>

Exploring the art of fiction

Menu

CRAFT ESSAYS, ELEMENTS, and TALKS

Myth Made New: Madeline Miller’s CIRCE

April 16, 2019

  By Tim Weed • Like her debut, The Song of Achilles, Madeline Miller’s Circe offers readers a fresh and defamiliarized retelling of classical Greek mythology. It’s a retelling informed by the author’s thorough knowledge of the subject and energized…

Read More

Joke-Telling in Lorrie Moore’s “You’re Ugly, Too”

March 19, 2019

  By Kate Kaplan • People tell jokes to attract attention or deflect it, to express a point of view, to connect, to offend, or in the hope of shared laughter. Some people (disclosure: me) tell jokes to themselves, rehearsing…

Read More

Theatre Novel: Joseph Scapellato’s THE MADE-UP MAN

March 12, 2019

  By Mike Corrao •  Joseph Scapellato’s The Made-Up Man, released in February by FSG, centers on the protagonist, Stanley’s participation in an exploitative performance piece coordinated by his wealthy Czech-based uncle. Invited to apartment-sit in Prague, Stanley bears witness…

Read More

The Ears and Noses of Beholders in THE PRICE OF SALT

February 19, 2019

  By Candace Walsh • As thousands of tweets and several articles attest, women have grown weary of the way many male writers describe female characters: zooming in on their body parts with a Porky’s-gaze, to the exclusion of describing…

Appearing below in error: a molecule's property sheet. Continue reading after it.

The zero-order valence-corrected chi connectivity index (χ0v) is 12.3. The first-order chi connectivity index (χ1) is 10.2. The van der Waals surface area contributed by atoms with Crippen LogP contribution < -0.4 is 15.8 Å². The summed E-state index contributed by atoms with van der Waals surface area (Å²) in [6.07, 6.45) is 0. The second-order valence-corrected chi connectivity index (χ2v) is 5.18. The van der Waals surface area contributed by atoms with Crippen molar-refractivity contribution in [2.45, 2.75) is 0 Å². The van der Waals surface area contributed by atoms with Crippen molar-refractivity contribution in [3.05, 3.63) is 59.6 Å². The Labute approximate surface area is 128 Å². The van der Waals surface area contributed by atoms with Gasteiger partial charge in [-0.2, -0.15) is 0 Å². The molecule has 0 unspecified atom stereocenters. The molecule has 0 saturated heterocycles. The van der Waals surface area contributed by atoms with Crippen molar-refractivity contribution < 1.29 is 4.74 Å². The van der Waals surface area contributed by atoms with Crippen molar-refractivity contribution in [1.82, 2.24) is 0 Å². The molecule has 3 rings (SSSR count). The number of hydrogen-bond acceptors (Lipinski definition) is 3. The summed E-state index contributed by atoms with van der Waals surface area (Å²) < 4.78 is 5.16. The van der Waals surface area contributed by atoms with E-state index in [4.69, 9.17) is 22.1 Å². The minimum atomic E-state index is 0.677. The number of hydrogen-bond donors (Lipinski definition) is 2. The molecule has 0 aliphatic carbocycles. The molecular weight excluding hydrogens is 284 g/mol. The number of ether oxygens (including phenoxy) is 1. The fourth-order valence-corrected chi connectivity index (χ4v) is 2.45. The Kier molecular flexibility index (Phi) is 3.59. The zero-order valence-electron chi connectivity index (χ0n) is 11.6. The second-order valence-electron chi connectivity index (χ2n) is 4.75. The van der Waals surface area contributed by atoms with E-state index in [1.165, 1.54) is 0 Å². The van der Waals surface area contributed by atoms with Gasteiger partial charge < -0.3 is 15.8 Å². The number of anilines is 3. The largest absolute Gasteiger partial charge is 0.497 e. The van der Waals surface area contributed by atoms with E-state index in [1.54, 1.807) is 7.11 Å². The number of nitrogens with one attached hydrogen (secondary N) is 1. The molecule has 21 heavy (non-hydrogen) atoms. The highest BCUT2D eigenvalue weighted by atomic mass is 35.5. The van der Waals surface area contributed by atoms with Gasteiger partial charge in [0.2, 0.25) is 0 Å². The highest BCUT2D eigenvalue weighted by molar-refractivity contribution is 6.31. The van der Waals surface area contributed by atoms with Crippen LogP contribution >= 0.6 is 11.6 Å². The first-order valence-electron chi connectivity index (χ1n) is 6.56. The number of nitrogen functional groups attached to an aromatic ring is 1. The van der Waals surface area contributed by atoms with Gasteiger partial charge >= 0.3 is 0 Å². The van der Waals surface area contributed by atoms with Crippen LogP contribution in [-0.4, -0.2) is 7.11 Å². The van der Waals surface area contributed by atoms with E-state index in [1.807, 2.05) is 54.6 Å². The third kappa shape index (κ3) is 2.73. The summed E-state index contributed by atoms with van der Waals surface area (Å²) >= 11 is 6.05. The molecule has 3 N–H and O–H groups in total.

Read More

The Queer Gaze and the Ineffable in THE PRICE OF SALT

January 22, 2019

  By Candace Walsh • I almost didn’t read Patricia Highsmith’s The Price of Salt, one of the most influential, relevant, and exquisite novels I’ve ever encountered. Why? I felt like it would be dated. I thought that I should…

Read More

How to Link Up a Short Story Collection: A Fairy Tale

December 18, 2018

By Micah Perks • A reader recently emailed me about my new collection of linked short stories, True Love and Other Dreams of Miraculous Escape: she appreciated “all the tiny details, like breadcrumbs that you sprinkled along the way. Reading…

Read More

It Happened Here: Setting in Natashia Deón’s GRACE

December 7, 2018

By Melissa Benton Barker • Natashia Deón’s novel, Grace, is a both a warcry against and a lament upon the violence inflicted on the Black female body under the conditions of slavery in the United States. The novel is narrated…

Read More

Free Indirect Speech

November 27, 2018

By Laura Nicoara • So she would still find herself arguing in St. James’s Park, still making out that she had been right—and she had too—not to marry him. For in marriage a little licence [sic], a little independence there…

Read More

The Art of Time in David Gates’s “Banishment”

October 30, 2018

By Amber Wheeler Bacon • David Gates doesn’t recommend flashbacks to new writers when he’s teaching fiction. When line editing a student’s piece, he cuts pretty much every flashback he sees. I know because he cut plenty of mine when…

Read More

Daisy Johnson’s Cauldron: Realism & Fairy Tale Logic in “Albatross”

October 26, 2018

By Amelia Brown • Daisy Johnson is quite obviously inspired by folklore in her debut collection of stories, Fen—her pages are home to sentient objects, immortal monsters, and animal transformations galore. In fact, Johnson’s stories pledge their allegiance to two narrative…

Read More